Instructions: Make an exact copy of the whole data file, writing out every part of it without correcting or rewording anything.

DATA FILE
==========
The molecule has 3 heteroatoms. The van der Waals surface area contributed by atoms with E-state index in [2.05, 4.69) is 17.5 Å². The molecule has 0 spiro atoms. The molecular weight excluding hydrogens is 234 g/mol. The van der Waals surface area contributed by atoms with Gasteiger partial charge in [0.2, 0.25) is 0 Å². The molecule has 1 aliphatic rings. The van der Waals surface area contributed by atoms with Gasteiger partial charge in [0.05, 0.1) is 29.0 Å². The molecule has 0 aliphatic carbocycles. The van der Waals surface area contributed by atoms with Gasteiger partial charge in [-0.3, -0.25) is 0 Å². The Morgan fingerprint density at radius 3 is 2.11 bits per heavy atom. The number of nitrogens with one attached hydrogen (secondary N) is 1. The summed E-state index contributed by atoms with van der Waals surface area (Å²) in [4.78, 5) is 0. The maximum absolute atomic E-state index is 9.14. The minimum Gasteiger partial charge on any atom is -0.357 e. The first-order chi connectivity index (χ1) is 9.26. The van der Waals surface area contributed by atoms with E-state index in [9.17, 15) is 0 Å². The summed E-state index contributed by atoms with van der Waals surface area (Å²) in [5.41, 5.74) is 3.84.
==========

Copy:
The molecule has 3 heteroatoms. The van der Waals surface area contributed by atoms with E-state index in [2.05, 4.69) is 17.5 Å². The molecule has 0 spiro atoms. The molecular weight excluding hydrogens is 234 g/mol. The van der Waals surface area contributed by atoms with Gasteiger partial charge in [0.2, 0.25) is 0 Å². The molecule has 1 aliphatic rings. The van der Waals surface area contributed by atoms with Gasteiger partial charge in [0.05, 0.1) is 29.0 Å². The molecule has 0 aliphatic carbocycles. The van der Waals surface area contributed by atoms with Gasteiger partial charge in [-0.3, -0.25) is 0 Å². The Morgan fingerprint density at radius 3 is 2.11 bits per heavy atom. The number of nitrogens with one attached hydrogen (secondary N) is 1. The summed E-state index contributed by atoms with van der Waals surface area (Å²) in [4.78, 5) is 0. The maximum absolute atomic E-state index is 9.14. The minimum Gasteiger partial charge on any atom is -0.357 e. The first-order chi connectivity index (χ1) is 9.26. The van der Waals surface area contributed by atoms with E-state index in [9.17, 15) is 0 Å². The summed E-state index contributed by atoms with van der Waals surface area (Å²) in [5.41, 5.74) is 3.84.